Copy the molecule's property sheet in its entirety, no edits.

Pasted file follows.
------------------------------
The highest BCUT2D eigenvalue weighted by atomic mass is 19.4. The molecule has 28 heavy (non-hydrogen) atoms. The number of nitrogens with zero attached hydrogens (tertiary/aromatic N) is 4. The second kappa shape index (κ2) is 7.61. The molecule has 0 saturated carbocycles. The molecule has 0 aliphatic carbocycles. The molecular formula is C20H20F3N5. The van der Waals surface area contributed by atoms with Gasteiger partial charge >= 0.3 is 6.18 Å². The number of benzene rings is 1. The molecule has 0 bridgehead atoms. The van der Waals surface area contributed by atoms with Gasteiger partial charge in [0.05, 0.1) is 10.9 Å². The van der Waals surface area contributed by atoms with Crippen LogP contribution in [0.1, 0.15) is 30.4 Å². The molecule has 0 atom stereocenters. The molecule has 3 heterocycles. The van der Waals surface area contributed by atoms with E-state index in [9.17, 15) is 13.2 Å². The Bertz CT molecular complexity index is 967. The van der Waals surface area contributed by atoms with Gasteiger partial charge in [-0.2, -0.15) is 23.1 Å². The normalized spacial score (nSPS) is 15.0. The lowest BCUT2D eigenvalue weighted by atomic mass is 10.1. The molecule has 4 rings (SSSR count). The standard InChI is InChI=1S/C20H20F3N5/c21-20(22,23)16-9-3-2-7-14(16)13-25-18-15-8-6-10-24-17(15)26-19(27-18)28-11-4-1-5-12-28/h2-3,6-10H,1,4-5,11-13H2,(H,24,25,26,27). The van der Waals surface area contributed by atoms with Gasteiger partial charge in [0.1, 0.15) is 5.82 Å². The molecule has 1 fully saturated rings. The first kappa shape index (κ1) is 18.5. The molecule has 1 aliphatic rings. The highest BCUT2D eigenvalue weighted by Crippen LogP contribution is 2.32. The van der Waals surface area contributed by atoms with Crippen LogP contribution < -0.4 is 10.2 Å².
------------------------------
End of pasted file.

The highest BCUT2D eigenvalue weighted by atomic mass is 19.4. The molecule has 28 heavy (non-hydrogen) atoms. The number of nitrogens with zero attached hydrogens (tertiary/aromatic N) is 4. The second kappa shape index (κ2) is 7.61. The molecule has 0 saturated carbocycles. The molecule has 0 aliphatic carbocycles. The molecular formula is C20H20F3N5. The van der Waals surface area contributed by atoms with Gasteiger partial charge >= 0.3 is 6.18 Å². The number of benzene rings is 1. The molecule has 0 bridgehead atoms. The van der Waals surface area contributed by atoms with Gasteiger partial charge in [0.05, 0.1) is 10.9 Å². The van der Waals surface area contributed by atoms with Crippen LogP contribution in [0.1, 0.15) is 30.4 Å². The molecule has 0 atom stereocenters. The molecule has 3 heterocycles. The van der Waals surface area contributed by atoms with E-state index in [9.17, 15) is 13.2 Å². The Bertz CT molecular complexity index is 967. The van der Waals surface area contributed by atoms with Gasteiger partial charge in [-0.2, -0.15) is 23.1 Å². The normalized spacial score (nSPS) is 15.0. The lowest BCUT2D eigenvalue weighted by atomic mass is 10.1. The molecule has 4 rings (SSSR count). The standard InChI is InChI=1S/C20H20F3N5/c21-20(22,23)16-9-3-2-7-14(16)13-25-18-15-8-6-10-24-17(15)26-19(27-18)28-11-4-1-5-12-28/h2-3,6-10H,1,4-5,11-13H2,(H,24,25,26,27). The van der Waals surface area contributed by atoms with Gasteiger partial charge in [0.1, 0.15) is 5.82 Å². The molecule has 1 fully saturated rings. The first kappa shape index (κ1) is 18.5. The molecule has 1 aliphatic rings. The highest BCUT2D eigenvalue weighted by Crippen LogP contribution is 2.32. The van der Waals surface area contributed by atoms with Crippen LogP contribution < -0.4 is 10.2 Å².